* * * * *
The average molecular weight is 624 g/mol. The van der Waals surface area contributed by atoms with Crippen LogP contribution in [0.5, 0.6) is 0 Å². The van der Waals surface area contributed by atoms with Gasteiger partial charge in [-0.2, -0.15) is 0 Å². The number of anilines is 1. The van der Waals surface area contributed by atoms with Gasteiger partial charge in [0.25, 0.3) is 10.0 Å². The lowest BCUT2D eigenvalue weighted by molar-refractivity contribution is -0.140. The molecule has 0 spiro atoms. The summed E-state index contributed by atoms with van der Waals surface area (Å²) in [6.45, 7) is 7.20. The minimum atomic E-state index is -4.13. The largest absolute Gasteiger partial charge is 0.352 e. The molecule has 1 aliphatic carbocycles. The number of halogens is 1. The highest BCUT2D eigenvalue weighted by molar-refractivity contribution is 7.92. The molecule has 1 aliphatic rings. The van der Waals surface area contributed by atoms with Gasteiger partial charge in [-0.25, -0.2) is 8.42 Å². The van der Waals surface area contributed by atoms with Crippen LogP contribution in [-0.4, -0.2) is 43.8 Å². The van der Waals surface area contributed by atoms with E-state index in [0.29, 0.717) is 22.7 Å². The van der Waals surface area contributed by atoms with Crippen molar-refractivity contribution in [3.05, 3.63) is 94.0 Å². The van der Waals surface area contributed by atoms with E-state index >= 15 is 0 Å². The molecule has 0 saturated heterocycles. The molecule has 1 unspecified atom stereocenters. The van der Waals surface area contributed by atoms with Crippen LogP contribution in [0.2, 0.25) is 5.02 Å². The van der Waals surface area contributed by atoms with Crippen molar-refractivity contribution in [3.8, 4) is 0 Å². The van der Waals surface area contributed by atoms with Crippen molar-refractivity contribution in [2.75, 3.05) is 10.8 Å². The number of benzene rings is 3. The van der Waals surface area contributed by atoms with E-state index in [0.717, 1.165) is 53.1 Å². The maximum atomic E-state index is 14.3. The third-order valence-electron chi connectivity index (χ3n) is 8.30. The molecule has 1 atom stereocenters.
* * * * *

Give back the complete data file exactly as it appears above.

The average molecular weight is 624 g/mol. The van der Waals surface area contributed by atoms with Crippen LogP contribution in [0.5, 0.6) is 0 Å². The van der Waals surface area contributed by atoms with Gasteiger partial charge in [-0.2, -0.15) is 0 Å². The number of anilines is 1. The van der Waals surface area contributed by atoms with Gasteiger partial charge in [0.25, 0.3) is 10.0 Å². The lowest BCUT2D eigenvalue weighted by molar-refractivity contribution is -0.140. The molecule has 0 spiro atoms. The summed E-state index contributed by atoms with van der Waals surface area (Å²) in [6.45, 7) is 7.20. The minimum atomic E-state index is -4.13. The largest absolute Gasteiger partial charge is 0.352 e. The molecule has 1 aliphatic carbocycles. The number of halogens is 1. The highest BCUT2D eigenvalue weighted by molar-refractivity contribution is 7.92. The molecule has 1 aliphatic rings. The van der Waals surface area contributed by atoms with Gasteiger partial charge in [-0.25, -0.2) is 8.42 Å². The van der Waals surface area contributed by atoms with Crippen LogP contribution in [-0.4, -0.2) is 43.8 Å². The van der Waals surface area contributed by atoms with E-state index in [0.29, 0.717) is 22.7 Å². The van der Waals surface area contributed by atoms with Crippen molar-refractivity contribution in [3.05, 3.63) is 94.0 Å². The van der Waals surface area contributed by atoms with E-state index >= 15 is 0 Å². The molecule has 0 saturated heterocycles. The molecule has 1 unspecified atom stereocenters. The van der Waals surface area contributed by atoms with Crippen LogP contribution in [0.2, 0.25) is 5.02 Å². The van der Waals surface area contributed by atoms with Crippen molar-refractivity contribution in [3.8, 4) is 0 Å². The van der Waals surface area contributed by atoms with Crippen molar-refractivity contribution in [2.75, 3.05) is 10.8 Å². The number of benzene rings is 3. The van der Waals surface area contributed by atoms with E-state index in [0.717, 1.165) is 53.1 Å². The maximum atomic E-state index is 14.3. The third-order valence-electron chi connectivity index (χ3n) is 8.30. The molecule has 1 atom stereocenters.